Commercial litigation involves the resolution of disputes in the corporate and commercial sphere.
Employment, pensions & incentives
Employment lawyers work across all areas of employment law, including handling discrimination, staff restructuring and whistleblowing issues.
Issues such as climate change and the need for alternative energy sources make environmental laws more important than ever.
Family lawyers deal with diverse issues including marriage, civil partnerships, cohabitation, separation, divorce, financial claims and pre and post-nuptial agreements.
Housing/landlord & tenant
Relationships between the owners and occupiers of properties, both residential and commercial, can be fraught with problems.
Immigration lawyers deal with all legal matters relating to immigration and nationality.
Restructuring and insolvency lawyers are necessary when a company, individual or other organisation is in financial difficulties.
IP barristers advise on issues that range from commercial exploitation and infringement disputes to IP rights in large commercial transactions.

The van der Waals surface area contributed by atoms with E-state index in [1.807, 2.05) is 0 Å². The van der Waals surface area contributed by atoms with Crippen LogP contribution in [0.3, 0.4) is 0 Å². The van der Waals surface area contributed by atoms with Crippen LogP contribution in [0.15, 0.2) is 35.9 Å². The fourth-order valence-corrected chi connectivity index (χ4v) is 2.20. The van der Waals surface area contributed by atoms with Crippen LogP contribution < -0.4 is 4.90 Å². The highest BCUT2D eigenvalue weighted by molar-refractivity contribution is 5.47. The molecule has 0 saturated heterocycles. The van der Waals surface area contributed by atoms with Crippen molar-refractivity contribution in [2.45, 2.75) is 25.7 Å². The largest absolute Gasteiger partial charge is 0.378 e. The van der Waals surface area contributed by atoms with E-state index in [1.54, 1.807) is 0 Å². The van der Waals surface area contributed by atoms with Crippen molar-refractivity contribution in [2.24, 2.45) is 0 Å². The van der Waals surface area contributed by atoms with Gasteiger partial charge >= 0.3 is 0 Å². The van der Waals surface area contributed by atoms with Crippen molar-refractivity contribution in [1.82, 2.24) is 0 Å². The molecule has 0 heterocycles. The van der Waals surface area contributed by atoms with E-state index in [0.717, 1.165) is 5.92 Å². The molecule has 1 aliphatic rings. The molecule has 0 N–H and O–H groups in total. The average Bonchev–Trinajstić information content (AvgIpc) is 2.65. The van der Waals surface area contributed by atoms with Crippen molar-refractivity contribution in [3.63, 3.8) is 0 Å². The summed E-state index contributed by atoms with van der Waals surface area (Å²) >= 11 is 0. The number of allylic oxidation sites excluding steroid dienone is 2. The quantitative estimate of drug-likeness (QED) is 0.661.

Personal injury law falls under the law of tort and involves civil claims brought to obtain compensation for injuries.
Private client solicitors looks after the affairs of individual clients and trustees, managing all aspects of their personal wealth.
Offending behaviour can relate to incompetency or inappropriate or unlawful activities, be this fraud, assault or inappropriate sexual relationships.
Lawyers specialising in professional negligence disputes will handle claims ranging from the relatively low-value to the absolutely enormous.
Sports law involves the legal issues at play in the worlds of both amateur and professional sport.
|Profit per partner:||£190,000 (2012)|
|Training contract applications:||570 (2019)|
|Retention rate:||100% (2014)|
- Law Society Diversity Access Scheme